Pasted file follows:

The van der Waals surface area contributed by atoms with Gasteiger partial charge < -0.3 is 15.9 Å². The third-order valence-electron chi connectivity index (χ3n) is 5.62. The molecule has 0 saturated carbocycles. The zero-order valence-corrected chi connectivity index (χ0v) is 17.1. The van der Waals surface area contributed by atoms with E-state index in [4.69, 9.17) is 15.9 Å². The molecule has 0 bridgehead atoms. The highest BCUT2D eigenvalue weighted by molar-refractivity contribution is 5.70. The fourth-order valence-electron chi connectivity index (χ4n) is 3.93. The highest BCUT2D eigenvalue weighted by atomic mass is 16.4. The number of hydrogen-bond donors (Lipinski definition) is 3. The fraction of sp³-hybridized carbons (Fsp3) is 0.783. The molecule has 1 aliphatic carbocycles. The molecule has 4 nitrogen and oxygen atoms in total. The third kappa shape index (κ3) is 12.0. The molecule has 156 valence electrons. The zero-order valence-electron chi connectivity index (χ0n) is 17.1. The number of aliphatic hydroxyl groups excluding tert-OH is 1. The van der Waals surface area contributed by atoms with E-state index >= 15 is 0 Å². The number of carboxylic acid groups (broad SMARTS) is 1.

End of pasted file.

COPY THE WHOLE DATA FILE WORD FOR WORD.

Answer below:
The van der Waals surface area contributed by atoms with Gasteiger partial charge < -0.3 is 15.9 Å². The third-order valence-electron chi connectivity index (χ3n) is 5.62. The molecule has 0 saturated carbocycles. The zero-order valence-corrected chi connectivity index (χ0v) is 17.1. The van der Waals surface area contributed by atoms with E-state index in [4.69, 9.17) is 15.9 Å². The molecule has 0 bridgehead atoms. The highest BCUT2D eigenvalue weighted by molar-refractivity contribution is 5.70. The fourth-order valence-electron chi connectivity index (χ4n) is 3.93. The highest BCUT2D eigenvalue weighted by atomic mass is 16.4. The number of hydrogen-bond donors (Lipinski definition) is 3. The fraction of sp³-hybridized carbons (Fsp3) is 0.783. The molecule has 1 aliphatic carbocycles. The molecule has 4 nitrogen and oxygen atoms in total. The third kappa shape index (κ3) is 12.0. The molecule has 156 valence electrons. The zero-order valence-electron chi connectivity index (χ0n) is 17.1. The number of aliphatic hydroxyl groups excluding tert-OH is 1. The van der Waals surface area contributed by atoms with E-state index >= 15 is 0 Å². The number of carboxylic acid groups (broad SMARTS) is 1.